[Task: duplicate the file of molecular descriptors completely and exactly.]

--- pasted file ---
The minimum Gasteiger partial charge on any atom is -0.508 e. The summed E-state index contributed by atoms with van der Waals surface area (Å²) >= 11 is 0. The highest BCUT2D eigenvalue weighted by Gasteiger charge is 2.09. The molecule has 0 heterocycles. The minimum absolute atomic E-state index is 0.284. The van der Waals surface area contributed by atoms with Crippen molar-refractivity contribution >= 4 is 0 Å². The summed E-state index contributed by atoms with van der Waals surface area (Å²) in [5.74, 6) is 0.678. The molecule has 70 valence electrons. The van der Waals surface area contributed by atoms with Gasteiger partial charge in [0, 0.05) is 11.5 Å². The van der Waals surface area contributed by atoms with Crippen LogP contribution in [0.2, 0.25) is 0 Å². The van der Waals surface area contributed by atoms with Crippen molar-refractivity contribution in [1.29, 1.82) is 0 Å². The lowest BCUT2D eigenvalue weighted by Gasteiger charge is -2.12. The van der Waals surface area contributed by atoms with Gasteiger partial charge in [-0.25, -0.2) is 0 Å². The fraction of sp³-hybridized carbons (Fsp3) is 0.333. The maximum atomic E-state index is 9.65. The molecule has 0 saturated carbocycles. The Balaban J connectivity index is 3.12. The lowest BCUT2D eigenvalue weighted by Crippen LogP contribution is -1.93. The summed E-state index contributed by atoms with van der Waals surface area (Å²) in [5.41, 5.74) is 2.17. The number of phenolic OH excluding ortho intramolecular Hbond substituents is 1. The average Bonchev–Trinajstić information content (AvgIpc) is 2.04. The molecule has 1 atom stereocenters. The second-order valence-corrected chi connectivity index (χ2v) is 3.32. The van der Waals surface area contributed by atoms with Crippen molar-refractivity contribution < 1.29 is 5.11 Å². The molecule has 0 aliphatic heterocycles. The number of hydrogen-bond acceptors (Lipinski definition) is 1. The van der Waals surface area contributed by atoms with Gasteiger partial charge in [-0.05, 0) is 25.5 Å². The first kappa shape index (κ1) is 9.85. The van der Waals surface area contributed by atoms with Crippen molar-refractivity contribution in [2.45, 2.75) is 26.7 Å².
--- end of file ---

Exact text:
The minimum Gasteiger partial charge on any atom is -0.508 e. The summed E-state index contributed by atoms with van der Waals surface area (Å²) >= 11 is 0. The highest BCUT2D eigenvalue weighted by Gasteiger charge is 2.09. The molecule has 0 heterocycles. The minimum absolute atomic E-state index is 0.284. The van der Waals surface area contributed by atoms with Crippen molar-refractivity contribution >= 4 is 0 Å². The summed E-state index contributed by atoms with van der Waals surface area (Å²) in [5.74, 6) is 0.678. The molecule has 70 valence electrons. The van der Waals surface area contributed by atoms with Gasteiger partial charge in [0, 0.05) is 11.5 Å². The van der Waals surface area contributed by atoms with Crippen LogP contribution in [0.2, 0.25) is 0 Å². The van der Waals surface area contributed by atoms with Crippen molar-refractivity contribution in [1.29, 1.82) is 0 Å². The lowest BCUT2D eigenvalue weighted by Gasteiger charge is -2.12. The van der Waals surface area contributed by atoms with Gasteiger partial charge in [-0.25, -0.2) is 0 Å². The fraction of sp³-hybridized carbons (Fsp3) is 0.333. The maximum atomic E-state index is 9.65. The molecule has 0 saturated carbocycles. The Balaban J connectivity index is 3.12. The lowest BCUT2D eigenvalue weighted by Crippen LogP contribution is -1.93. The summed E-state index contributed by atoms with van der Waals surface area (Å²) in [5.41, 5.74) is 2.17. The number of phenolic OH excluding ortho intramolecular Hbond substituents is 1. The average Bonchev–Trinajstić information content (AvgIpc) is 2.04. The molecule has 1 atom stereocenters. The second-order valence-corrected chi connectivity index (χ2v) is 3.32. The van der Waals surface area contributed by atoms with Crippen molar-refractivity contribution < 1.29 is 5.11 Å². The molecule has 0 aliphatic heterocycles. The number of hydrogen-bond acceptors (Lipinski definition) is 1. The van der Waals surface area contributed by atoms with Gasteiger partial charge in [-0.05, 0) is 25.5 Å². The first kappa shape index (κ1) is 9.85. The van der Waals surface area contributed by atoms with Crippen molar-refractivity contribution in [2.45, 2.75) is 26.7 Å².